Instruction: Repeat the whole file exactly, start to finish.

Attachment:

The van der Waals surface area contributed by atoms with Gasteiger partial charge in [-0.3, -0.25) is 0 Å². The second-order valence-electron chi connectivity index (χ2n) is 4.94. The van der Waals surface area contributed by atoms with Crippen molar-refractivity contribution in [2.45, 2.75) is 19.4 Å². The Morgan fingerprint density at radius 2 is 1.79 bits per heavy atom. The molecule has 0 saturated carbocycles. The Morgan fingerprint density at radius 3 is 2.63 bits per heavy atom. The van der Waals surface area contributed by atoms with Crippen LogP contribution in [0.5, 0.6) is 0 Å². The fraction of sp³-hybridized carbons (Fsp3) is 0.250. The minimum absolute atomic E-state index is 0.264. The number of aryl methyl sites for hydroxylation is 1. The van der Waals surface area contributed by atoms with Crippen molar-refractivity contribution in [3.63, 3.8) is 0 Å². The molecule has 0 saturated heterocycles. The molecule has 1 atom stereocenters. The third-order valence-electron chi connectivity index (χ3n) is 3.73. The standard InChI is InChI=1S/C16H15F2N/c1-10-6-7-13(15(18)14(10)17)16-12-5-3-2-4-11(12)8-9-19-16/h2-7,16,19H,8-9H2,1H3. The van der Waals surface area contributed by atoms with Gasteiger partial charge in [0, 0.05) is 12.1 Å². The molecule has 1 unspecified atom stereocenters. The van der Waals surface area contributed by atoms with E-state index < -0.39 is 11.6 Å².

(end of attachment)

The van der Waals surface area contributed by atoms with Gasteiger partial charge in [-0.3, -0.25) is 0 Å². The second-order valence-electron chi connectivity index (χ2n) is 4.94. The van der Waals surface area contributed by atoms with Crippen molar-refractivity contribution in [2.45, 2.75) is 19.4 Å². The Morgan fingerprint density at radius 2 is 1.79 bits per heavy atom. The molecule has 0 saturated carbocycles. The Morgan fingerprint density at radius 3 is 2.63 bits per heavy atom. The van der Waals surface area contributed by atoms with Crippen LogP contribution in [0.5, 0.6) is 0 Å². The fraction of sp³-hybridized carbons (Fsp3) is 0.250. The minimum absolute atomic E-state index is 0.264. The number of aryl methyl sites for hydroxylation is 1. The van der Waals surface area contributed by atoms with Crippen molar-refractivity contribution in [3.63, 3.8) is 0 Å². The molecule has 0 saturated heterocycles. The molecule has 1 atom stereocenters. The third-order valence-electron chi connectivity index (χ3n) is 3.73. The standard InChI is InChI=1S/C16H15F2N/c1-10-6-7-13(15(18)14(10)17)16-12-5-3-2-4-11(12)8-9-19-16/h2-7,16,19H,8-9H2,1H3. The van der Waals surface area contributed by atoms with Gasteiger partial charge in [0, 0.05) is 12.1 Å². The molecule has 1 unspecified atom stereocenters. The van der Waals surface area contributed by atoms with E-state index < -0.39 is 11.6 Å².